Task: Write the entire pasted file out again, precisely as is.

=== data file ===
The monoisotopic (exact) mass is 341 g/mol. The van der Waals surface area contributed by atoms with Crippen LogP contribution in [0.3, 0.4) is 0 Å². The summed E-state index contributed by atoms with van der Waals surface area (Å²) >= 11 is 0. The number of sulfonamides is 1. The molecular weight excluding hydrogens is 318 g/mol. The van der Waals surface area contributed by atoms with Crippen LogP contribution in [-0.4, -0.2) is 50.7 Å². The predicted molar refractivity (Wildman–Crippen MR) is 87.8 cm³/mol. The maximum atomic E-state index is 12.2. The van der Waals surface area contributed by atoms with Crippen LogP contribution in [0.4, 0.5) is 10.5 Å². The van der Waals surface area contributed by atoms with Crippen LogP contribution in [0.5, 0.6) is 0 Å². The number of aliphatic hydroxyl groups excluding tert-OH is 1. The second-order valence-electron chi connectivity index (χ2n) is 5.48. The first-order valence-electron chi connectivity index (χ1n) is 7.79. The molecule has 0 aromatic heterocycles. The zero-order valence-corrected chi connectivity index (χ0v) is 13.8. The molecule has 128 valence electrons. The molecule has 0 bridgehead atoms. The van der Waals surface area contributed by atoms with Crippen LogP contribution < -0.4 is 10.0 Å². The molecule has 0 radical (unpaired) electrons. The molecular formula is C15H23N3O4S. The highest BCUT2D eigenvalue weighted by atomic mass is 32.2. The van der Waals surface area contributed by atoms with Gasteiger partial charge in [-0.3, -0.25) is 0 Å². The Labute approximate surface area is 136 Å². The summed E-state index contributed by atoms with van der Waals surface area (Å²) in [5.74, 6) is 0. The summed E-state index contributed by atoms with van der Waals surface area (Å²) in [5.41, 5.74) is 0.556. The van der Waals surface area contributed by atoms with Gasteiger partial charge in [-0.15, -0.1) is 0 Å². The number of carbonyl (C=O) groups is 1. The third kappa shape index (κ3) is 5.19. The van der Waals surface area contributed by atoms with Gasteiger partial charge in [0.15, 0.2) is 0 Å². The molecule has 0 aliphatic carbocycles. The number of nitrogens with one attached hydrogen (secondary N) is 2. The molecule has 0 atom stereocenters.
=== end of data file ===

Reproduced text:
The monoisotopic (exact) mass is 341 g/mol. The van der Waals surface area contributed by atoms with Crippen LogP contribution in [0.3, 0.4) is 0 Å². The summed E-state index contributed by atoms with van der Waals surface area (Å²) >= 11 is 0. The number of sulfonamides is 1. The molecular weight excluding hydrogens is 318 g/mol. The van der Waals surface area contributed by atoms with Crippen LogP contribution in [-0.4, -0.2) is 50.7 Å². The predicted molar refractivity (Wildman–Crippen MR) is 87.8 cm³/mol. The maximum atomic E-state index is 12.2. The van der Waals surface area contributed by atoms with Crippen LogP contribution in [0.4, 0.5) is 10.5 Å². The van der Waals surface area contributed by atoms with Crippen LogP contribution in [0.5, 0.6) is 0 Å². The number of aliphatic hydroxyl groups excluding tert-OH is 1. The second-order valence-electron chi connectivity index (χ2n) is 5.48. The first-order valence-electron chi connectivity index (χ1n) is 7.79. The molecule has 0 aromatic heterocycles. The zero-order valence-corrected chi connectivity index (χ0v) is 13.8. The molecule has 128 valence electrons. The molecule has 0 bridgehead atoms. The van der Waals surface area contributed by atoms with Crippen LogP contribution < -0.4 is 10.0 Å². The molecule has 0 radical (unpaired) electrons. The molecular formula is C15H23N3O4S. The highest BCUT2D eigenvalue weighted by atomic mass is 32.2. The van der Waals surface area contributed by atoms with Gasteiger partial charge in [-0.3, -0.25) is 0 Å². The Labute approximate surface area is 136 Å². The summed E-state index contributed by atoms with van der Waals surface area (Å²) in [5.74, 6) is 0. The summed E-state index contributed by atoms with van der Waals surface area (Å²) in [5.41, 5.74) is 0.556. The van der Waals surface area contributed by atoms with Gasteiger partial charge in [-0.15, -0.1) is 0 Å². The number of carbonyl (C=O) groups is 1. The third kappa shape index (κ3) is 5.19. The van der Waals surface area contributed by atoms with Gasteiger partial charge in [0.15, 0.2) is 0 Å². The molecule has 0 aliphatic carbocycles. The number of nitrogens with one attached hydrogen (secondary N) is 2. The molecule has 0 atom stereocenters.